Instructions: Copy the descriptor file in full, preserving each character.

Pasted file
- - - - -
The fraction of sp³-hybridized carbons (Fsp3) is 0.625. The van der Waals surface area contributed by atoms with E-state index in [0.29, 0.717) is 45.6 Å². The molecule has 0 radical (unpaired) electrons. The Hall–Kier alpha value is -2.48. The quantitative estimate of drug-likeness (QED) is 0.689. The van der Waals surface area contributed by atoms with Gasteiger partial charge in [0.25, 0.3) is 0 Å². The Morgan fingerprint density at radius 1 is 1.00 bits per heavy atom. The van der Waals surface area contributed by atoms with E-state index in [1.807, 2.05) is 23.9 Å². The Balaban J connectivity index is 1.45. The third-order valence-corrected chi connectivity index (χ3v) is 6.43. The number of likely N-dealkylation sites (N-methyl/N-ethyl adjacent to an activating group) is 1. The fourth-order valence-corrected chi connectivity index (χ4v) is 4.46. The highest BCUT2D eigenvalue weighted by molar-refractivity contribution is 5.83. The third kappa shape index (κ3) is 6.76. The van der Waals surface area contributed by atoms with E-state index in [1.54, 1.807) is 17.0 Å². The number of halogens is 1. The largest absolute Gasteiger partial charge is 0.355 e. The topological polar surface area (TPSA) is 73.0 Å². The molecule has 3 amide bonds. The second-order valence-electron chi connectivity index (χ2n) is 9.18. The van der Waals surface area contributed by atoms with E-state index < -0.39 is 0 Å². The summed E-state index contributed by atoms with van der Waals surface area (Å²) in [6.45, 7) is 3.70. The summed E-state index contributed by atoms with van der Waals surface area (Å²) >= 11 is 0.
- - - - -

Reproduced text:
The fraction of sp³-hybridized carbons (Fsp3) is 0.625. The van der Waals surface area contributed by atoms with E-state index in [0.29, 0.717) is 45.6 Å². The molecule has 0 radical (unpaired) electrons. The Hall–Kier alpha value is -2.48. The quantitative estimate of drug-likeness (QED) is 0.689. The van der Waals surface area contributed by atoms with Gasteiger partial charge in [0.25, 0.3) is 0 Å². The Morgan fingerprint density at radius 1 is 1.00 bits per heavy atom. The van der Waals surface area contributed by atoms with E-state index in [1.807, 2.05) is 23.9 Å². The Balaban J connectivity index is 1.45. The third-order valence-corrected chi connectivity index (χ3v) is 6.43. The number of likely N-dealkylation sites (N-methyl/N-ethyl adjacent to an activating group) is 1. The fourth-order valence-corrected chi connectivity index (χ4v) is 4.46. The highest BCUT2D eigenvalue weighted by molar-refractivity contribution is 5.83. The third kappa shape index (κ3) is 6.76. The van der Waals surface area contributed by atoms with E-state index in [1.54, 1.807) is 17.0 Å². The number of halogens is 1. The largest absolute Gasteiger partial charge is 0.355 e. The topological polar surface area (TPSA) is 73.0 Å². The molecule has 3 amide bonds. The second-order valence-electron chi connectivity index (χ2n) is 9.18. The van der Waals surface area contributed by atoms with E-state index < -0.39 is 0 Å². The summed E-state index contributed by atoms with van der Waals surface area (Å²) in [6.45, 7) is 3.70. The summed E-state index contributed by atoms with van der Waals surface area (Å²) >= 11 is 0.